Tag Archives: Anna Kendrick

Control Group

Alice, Darling

by George Wolf

Remember the palpable tension in the opening moments of 2020’s The Invisible Man ? We didn’t need visual evidence to believe Elisabeth Moss’s character was desperate to flee an abusive relationship. We felt it simply from the strength of Moss’s performance.

Anna Kendrick delivers similar results in Alice, Darling, reaching new career heights as a woman who has lost all sense of self to a controlling, manipulative partner.

Alice (Kendrick) can’t even join her besties Sophie and Tess (Wunmi Mosaku and Kaniehtiio Horn, both terrific) for happy hour without Simon (Charlie Carrick, politley menacing) texting multiple requests aimed at reminding Alice just who she answers to.

When the ladies rent a secluded lake house for a week-long celebration of Tess’s birthday, Alice tells Charlie her time away from him is strictly work-related. But once they’re at the cabin, Alice’s anxious behavior convinces her two friends that everything is not fine at home.

Kendrick – who also serves as an executive producer – has recently opened up about her regret and shame from letting a previous abusive relationship carry on too long. This is an understandably personal project for her, and she channels her own pain into a compelling portrait of a woman nearly suffocating from manipulation, where every message notification and car wheel on gravel serves as a trigger.

An apt underwater metaphor is just one of those skillfully employed by director Mary Nighy in an impressive debut that benefits from subtlety and confident restraint. Alice’s moments of self-harm are evident but not overdone, and her growing interest in the case of a local girl gone missing is understood simply from Kendrick’s quiet fascination.

Alanna Francis’s thoughtful script does eventually reveal Charlie’s gaslighting methods in action, but never to the point where it seems something needs to be proven, because nothing does.

This is no he said/she said. Kendrick has us believing from the start, as Alice, Darling becomes a healing journey back to self, and an intimate reflection on what love is not.

Strings Attached

Trolls World Tour

by George Wolf

They may sing songs we already know in a sequel that’s often thematically simple, but to quarantined families longing for an escape from re-runs, these new Trolls will feel like a cool blast of freedom.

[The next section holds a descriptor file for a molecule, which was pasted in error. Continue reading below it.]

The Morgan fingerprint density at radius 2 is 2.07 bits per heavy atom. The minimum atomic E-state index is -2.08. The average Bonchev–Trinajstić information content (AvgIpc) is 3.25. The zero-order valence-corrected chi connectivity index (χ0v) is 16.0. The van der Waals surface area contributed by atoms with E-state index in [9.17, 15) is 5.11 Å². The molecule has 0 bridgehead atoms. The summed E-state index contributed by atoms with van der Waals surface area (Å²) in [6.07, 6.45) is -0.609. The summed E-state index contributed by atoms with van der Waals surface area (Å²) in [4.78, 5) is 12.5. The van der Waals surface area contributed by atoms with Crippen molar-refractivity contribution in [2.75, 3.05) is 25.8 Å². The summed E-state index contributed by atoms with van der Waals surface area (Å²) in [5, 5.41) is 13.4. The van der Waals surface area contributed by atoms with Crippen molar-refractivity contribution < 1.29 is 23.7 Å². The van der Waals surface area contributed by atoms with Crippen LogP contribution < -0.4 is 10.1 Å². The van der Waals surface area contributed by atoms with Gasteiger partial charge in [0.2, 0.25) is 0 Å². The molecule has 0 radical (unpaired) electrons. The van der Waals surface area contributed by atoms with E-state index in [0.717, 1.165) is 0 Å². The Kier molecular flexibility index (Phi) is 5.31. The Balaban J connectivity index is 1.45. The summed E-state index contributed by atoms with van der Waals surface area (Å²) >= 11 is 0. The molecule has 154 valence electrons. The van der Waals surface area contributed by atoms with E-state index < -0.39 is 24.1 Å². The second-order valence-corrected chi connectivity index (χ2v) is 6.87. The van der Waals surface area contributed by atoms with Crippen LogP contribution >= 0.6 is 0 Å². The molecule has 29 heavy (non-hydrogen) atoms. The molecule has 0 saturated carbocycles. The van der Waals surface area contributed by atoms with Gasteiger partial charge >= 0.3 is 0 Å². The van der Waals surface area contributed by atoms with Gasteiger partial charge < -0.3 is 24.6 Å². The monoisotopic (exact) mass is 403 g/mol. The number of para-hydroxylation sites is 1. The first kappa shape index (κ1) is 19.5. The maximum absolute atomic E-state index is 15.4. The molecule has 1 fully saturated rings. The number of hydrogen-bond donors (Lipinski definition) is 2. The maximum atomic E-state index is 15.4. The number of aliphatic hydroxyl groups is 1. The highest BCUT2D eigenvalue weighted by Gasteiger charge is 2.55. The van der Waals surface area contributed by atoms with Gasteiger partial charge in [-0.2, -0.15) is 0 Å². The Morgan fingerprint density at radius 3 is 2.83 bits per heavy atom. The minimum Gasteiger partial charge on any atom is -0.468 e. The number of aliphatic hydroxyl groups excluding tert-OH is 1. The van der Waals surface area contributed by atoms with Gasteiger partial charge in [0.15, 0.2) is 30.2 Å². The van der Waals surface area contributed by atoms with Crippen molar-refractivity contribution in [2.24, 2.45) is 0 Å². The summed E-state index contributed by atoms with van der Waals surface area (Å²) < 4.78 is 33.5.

Just as Branch (Justin Timberlake) is working up the courage to break out of the friend zone with Queen Poppy (Anna Kendrick), trouble invades the Pop Troll world of endless singing, dancing and regular hug appointments.

Queen Barb (Rachel Bloom) of the Rock Trolls, daughter of King Thrash (Ozzy Osbourne!), has set out on a Mad Max-style rampage through Troll Kingdom, collecting the magic strings from each of 6 different musical villages in a quest to make everyone bow to power chords and devil horns.

Poppy makes a pinky promise (a pinky promise!) not to let that happen, so she heads out with Branch and Biggie (James Corden) on a shuffle through the Troll playlist.

Like the first film, World Tour brings exuberant splashes of sound, color and enthusiasm. But while this latest adventure salutes more types of music, it somehow makes all them feel more bland on the way to its evergreen moral of appreciating differences.

What elevates these Trolls, though, is their funny bone. One of the directors and two of the writers return from part one, but this film is much funnier, especially for the parents sitting down for movie night.

From the struggle to grasp “Hammer time” to the deviousness of yodeling and the futility of fighting smooth jazz, this script-by-committee lands several solid gags. A new group of all star voices (especially a scene-stealing Sam Rockwell as Hickory the cowboy) helps, too.

And really, where else are you gonna hear Ozzy mumble through “Girls Just Wanna Have Fun?”

Gaslight Anthem

A Simple Favor

by George Wolf

Stephanie is a suburban single mom who keeps an “oopsie” jar for swearing and volunteers for everything at her son’s elementary school.

Emily is passionately married, drops frequent f-bombs and has a painting of her vajayjay hanging in the living room.

But a play date for their sons leads to an unlikely friendship in A Simple Favor, a crazy fun mystery with plenty of surprises up its sassy sleeveless number.

The first may be seeing the director is Paul Feig, who made his name with blockbuster comedies such as Bridesmaids and Spy.

So, he’s doing dark thrillers, now? Nope, he’s doing a satirical comedy with strong women, nice diversity and a pretty sharp bite.

Perky Stephanie (Anna Kendrick – perfect) and glamorous Emily (Blake Lively – ditto) share martinis and secrets until Emily turns up missing. Steph provides case updates on her Mommy vlog (“cookies and origami” help to ease the strain!) while spending more and more time watching Emily’s son and “comforting” her husband (Henry Golding from Crazy Rich Asians).